On Becoming A Tool

by | Jan 6, 2022

Here is an image from a collection taken for a brochure printed in the middle 1980s. It shows me and my Bike Machinery Braze-on-Mobile. They didn’t call it that, I did. For a brief moment in time, the only thing I wanted more than the ability it took to be a better framebuilder was to have function-specific fixtures around that appeared in all shots taken in my studio, regardless of where the photographer was perched.

I had been to Italy three times between 1979 and 1985, and visited/toured/been escorted through and around every framebuilding shop that mattered to me. All of it was eons away from my simple beginnings in Southeast London where neither a power cord nor a precision measuring device would be in anyone’s line of sight.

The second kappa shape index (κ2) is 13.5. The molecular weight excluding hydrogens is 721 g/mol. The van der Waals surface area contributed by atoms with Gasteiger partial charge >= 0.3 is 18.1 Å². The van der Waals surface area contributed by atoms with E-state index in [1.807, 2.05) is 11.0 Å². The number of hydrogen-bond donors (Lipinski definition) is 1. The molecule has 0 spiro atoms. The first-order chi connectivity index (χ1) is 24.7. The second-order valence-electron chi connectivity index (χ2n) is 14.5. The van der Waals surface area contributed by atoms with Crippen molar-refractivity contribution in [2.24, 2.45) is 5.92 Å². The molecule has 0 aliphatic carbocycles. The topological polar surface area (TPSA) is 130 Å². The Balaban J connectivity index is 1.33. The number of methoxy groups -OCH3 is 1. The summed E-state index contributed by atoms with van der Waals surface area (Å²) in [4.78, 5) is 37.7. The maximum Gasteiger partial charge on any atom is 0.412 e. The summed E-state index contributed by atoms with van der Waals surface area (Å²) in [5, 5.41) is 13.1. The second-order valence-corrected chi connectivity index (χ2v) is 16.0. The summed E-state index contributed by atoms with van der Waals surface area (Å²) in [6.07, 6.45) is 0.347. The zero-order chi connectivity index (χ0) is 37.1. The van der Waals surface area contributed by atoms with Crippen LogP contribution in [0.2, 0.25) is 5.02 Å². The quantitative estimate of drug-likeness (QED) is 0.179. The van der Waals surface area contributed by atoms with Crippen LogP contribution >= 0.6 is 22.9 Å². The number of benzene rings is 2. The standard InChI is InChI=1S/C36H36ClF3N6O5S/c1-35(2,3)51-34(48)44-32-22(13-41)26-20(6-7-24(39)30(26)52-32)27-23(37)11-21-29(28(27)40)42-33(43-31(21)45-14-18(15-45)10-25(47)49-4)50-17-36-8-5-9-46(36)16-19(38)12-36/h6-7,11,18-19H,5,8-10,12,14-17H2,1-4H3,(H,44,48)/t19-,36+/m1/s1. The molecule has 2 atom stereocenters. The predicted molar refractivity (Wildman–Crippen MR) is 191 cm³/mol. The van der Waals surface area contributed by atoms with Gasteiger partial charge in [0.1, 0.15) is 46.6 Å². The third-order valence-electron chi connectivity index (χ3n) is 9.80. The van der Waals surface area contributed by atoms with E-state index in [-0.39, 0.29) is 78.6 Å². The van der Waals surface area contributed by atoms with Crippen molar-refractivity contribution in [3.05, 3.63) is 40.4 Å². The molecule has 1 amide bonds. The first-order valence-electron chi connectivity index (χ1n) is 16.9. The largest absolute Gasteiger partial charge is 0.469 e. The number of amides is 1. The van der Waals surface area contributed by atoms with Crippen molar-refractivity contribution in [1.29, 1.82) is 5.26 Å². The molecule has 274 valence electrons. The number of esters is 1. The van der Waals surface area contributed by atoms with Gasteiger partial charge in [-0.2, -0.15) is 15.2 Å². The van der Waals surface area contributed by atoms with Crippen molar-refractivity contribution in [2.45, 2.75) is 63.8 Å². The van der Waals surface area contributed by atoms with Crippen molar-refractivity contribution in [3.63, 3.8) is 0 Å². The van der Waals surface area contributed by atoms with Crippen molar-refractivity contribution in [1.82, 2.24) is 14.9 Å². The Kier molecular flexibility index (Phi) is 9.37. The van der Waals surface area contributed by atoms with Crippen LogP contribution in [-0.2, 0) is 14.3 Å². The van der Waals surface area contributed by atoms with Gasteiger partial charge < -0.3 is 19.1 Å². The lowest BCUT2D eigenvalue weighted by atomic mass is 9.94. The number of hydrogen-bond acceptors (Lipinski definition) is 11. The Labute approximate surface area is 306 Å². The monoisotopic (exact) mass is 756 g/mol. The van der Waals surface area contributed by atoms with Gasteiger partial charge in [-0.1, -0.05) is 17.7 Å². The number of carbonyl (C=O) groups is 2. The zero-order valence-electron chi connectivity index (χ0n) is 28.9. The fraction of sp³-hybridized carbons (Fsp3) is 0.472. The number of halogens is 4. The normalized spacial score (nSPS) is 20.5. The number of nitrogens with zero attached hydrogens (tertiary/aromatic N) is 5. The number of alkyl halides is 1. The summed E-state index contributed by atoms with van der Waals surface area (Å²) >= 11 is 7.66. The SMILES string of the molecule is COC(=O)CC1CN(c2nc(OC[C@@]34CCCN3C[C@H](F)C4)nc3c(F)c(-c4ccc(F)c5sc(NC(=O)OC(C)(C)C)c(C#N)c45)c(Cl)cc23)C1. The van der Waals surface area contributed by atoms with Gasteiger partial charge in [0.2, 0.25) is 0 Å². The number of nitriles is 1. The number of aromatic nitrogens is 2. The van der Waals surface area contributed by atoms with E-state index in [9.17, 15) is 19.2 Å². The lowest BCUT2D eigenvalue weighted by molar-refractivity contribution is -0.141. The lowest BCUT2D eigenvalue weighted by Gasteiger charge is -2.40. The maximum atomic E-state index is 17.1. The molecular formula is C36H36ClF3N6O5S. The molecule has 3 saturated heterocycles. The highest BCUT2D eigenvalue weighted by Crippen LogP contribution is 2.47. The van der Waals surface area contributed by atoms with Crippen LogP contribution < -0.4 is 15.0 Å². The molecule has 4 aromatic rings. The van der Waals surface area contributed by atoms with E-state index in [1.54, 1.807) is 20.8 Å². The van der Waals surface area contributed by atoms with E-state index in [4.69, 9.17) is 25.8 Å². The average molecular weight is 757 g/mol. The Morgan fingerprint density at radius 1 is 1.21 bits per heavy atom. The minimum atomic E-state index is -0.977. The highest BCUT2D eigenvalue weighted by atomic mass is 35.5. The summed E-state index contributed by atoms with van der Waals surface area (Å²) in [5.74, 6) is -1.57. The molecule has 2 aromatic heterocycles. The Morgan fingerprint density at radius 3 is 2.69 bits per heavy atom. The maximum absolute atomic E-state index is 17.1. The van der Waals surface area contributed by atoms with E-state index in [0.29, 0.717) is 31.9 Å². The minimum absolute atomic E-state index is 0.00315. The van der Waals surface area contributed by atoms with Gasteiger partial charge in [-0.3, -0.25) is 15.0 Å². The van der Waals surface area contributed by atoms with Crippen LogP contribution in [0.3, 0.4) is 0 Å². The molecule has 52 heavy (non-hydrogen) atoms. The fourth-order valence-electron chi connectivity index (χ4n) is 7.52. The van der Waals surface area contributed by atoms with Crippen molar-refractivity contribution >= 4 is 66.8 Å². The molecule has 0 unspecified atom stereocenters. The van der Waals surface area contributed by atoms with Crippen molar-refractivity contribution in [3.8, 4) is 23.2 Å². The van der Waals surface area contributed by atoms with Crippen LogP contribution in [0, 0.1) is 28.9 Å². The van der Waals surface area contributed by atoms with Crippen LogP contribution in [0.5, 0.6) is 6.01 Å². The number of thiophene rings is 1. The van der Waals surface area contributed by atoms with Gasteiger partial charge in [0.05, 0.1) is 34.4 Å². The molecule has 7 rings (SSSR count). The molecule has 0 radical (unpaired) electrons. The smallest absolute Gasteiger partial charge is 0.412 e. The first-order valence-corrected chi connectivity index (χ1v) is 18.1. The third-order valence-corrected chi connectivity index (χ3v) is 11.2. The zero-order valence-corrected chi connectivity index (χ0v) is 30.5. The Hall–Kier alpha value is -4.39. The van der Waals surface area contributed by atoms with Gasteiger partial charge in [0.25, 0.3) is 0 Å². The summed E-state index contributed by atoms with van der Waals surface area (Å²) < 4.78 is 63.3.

To bolster my self-esteem, I spent money. Lots of money. I set as my goal to have a workspace completely outfitted with all the Italian machinery necessary to make one frame (or sometimes two, or maybe three…) at a time supremely well and without compromise. I envisioned an environment that suggested “Radiology” rather than “Abortion Clinic” to anyone with a lens. My head was in such a place that the only way to make this happen was to buy my way out of those earlier years and ready myself for what would come next.

My aforementioned ability eventually improved. But I can’t hang that hat on any tool folly. The skill and intuitive sense I yearned for would only come by standing at the bench and making a bicycle frame, and then coming back the next day and doing it again.

All This By Hand